Mandy was worried at this point I would start singing.

But seriously the two turtle doves we possibly sing in the “Twelve Days of Christmas” relate to this sacrifice, a sacrifice by couples of low income (Leviticus 12:8). The Twelve Days of Christmas was originally written in Puritan England, when Christmas was banned, this song taught people faith using secular symbols. For example, the 10 Lord’s a-leaping are the ten Commandments, the four Calling Birds are the Gospels, we have three French hens or Gold, Frankincense and Myrrh, two turtle doves and the one true love, who is God.

Back at the Temple, with their two turtle doves, Mary and Joseph were indicating in a public place that they were certainly not rich, not able to sacrifice what most could afford, otherwise they’d bring a lamb or a goat: you see Jesus was, even at birth, associated with the poor, those marginalised even within the Temple.

But it is striking perhaps that Joseph, his adoptive Father, bought Jesus, redeemed Jesus not for a life of privilege within the temple but in rural poverty with the people.

Just like we have heard in the Christmas story of couples: Elizabeth and Zechariah, Mary and Joseph, now enter Anna and Simeon.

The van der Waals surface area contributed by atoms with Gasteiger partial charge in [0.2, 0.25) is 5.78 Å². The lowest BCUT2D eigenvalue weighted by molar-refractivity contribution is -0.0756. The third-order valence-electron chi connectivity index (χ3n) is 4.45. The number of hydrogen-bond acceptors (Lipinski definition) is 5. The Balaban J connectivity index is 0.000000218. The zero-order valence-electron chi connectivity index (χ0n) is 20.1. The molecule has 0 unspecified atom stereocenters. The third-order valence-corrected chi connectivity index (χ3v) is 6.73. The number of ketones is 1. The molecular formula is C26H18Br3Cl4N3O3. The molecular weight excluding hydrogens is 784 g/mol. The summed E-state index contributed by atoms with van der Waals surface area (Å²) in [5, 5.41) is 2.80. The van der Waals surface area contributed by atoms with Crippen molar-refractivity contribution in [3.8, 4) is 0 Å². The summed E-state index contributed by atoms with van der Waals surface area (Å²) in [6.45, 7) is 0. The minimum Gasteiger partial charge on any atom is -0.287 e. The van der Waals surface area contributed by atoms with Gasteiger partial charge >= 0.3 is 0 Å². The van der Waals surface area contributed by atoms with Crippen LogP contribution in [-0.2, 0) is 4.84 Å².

Simeon picks up the child, receives Jesus, and sees what the others in the temple have not seen : this is someone really special – the salvation, a light for all : Gentiles and Israel. Even at this stage of his life, Jesus brings in a change, one of all can be saved – a key feature within Methodism.

You can imagine how Mary & Joseph must have been feeling. This was their child, and then Simeon continues: “This child is a sign that is spoken against and a sword will pierce through your own soul” – whoa stop right there,

can we just rewind that bit?

Simeon was doing so well…

“a sword will pierce through your own soul”?

Jesus is already identified as one that will find opposition and it will affect those that follow him.

I’m sure Mary at this point was wracking her brain of what had been said over the last year: there was that angel who had said “Do not be afraid” ….”,

I’m sure that was encouraging. “He will be called great”

Oh yes Elizabeth had said that God had told her that “For with God nothing is impossible” – that’s also encouraging. When Elizabeth and Mary had met up she had heard Elizabeth speak of the “mighty things God had done”. These things were starting to speak to Mary again, to reassure her.

Can we recall what God has said to us over the years, over the last few months?